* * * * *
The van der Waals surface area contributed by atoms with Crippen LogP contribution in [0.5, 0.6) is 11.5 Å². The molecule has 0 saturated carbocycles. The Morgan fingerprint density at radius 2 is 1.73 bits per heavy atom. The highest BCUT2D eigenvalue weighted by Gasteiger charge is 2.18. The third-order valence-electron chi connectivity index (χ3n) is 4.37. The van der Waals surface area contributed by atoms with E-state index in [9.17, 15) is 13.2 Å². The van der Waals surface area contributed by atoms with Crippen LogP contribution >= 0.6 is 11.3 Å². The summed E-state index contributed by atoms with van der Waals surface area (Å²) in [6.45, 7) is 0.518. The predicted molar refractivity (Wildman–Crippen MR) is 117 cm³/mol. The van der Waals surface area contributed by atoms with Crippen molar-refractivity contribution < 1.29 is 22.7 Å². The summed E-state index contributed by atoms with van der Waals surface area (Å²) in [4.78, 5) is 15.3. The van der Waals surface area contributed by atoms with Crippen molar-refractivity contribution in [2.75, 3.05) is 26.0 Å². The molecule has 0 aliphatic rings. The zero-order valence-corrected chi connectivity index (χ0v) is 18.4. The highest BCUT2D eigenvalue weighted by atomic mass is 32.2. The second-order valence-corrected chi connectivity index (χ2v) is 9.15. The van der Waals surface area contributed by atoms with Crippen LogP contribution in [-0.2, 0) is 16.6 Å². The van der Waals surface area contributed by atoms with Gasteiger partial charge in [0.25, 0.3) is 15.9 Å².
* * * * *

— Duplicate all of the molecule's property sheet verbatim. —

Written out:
The van der Waals surface area contributed by atoms with Crippen LogP contribution in [0.5, 0.6) is 11.5 Å². The molecule has 0 saturated carbocycles. The Morgan fingerprint density at radius 2 is 1.73 bits per heavy atom. The highest BCUT2D eigenvalue weighted by Gasteiger charge is 2.18. The third-order valence-electron chi connectivity index (χ3n) is 4.37. The van der Waals surface area contributed by atoms with E-state index in [9.17, 15) is 13.2 Å². The van der Waals surface area contributed by atoms with Crippen LogP contribution >= 0.6 is 11.3 Å². The summed E-state index contributed by atoms with van der Waals surface area (Å²) in [6.45, 7) is 0.518. The predicted molar refractivity (Wildman–Crippen MR) is 117 cm³/mol. The van der Waals surface area contributed by atoms with Crippen molar-refractivity contribution < 1.29 is 22.7 Å². The summed E-state index contributed by atoms with van der Waals surface area (Å²) in [4.78, 5) is 15.3. The van der Waals surface area contributed by atoms with Crippen molar-refractivity contribution in [2.75, 3.05) is 26.0 Å². The molecule has 0 aliphatic rings. The zero-order valence-corrected chi connectivity index (χ0v) is 18.4. The highest BCUT2D eigenvalue weighted by atomic mass is 32.2. The second-order valence-corrected chi connectivity index (χ2v) is 9.15. The van der Waals surface area contributed by atoms with Crippen LogP contribution in [-0.2, 0) is 16.6 Å². The van der Waals surface area contributed by atoms with Gasteiger partial charge in [0.25, 0.3) is 15.9 Å².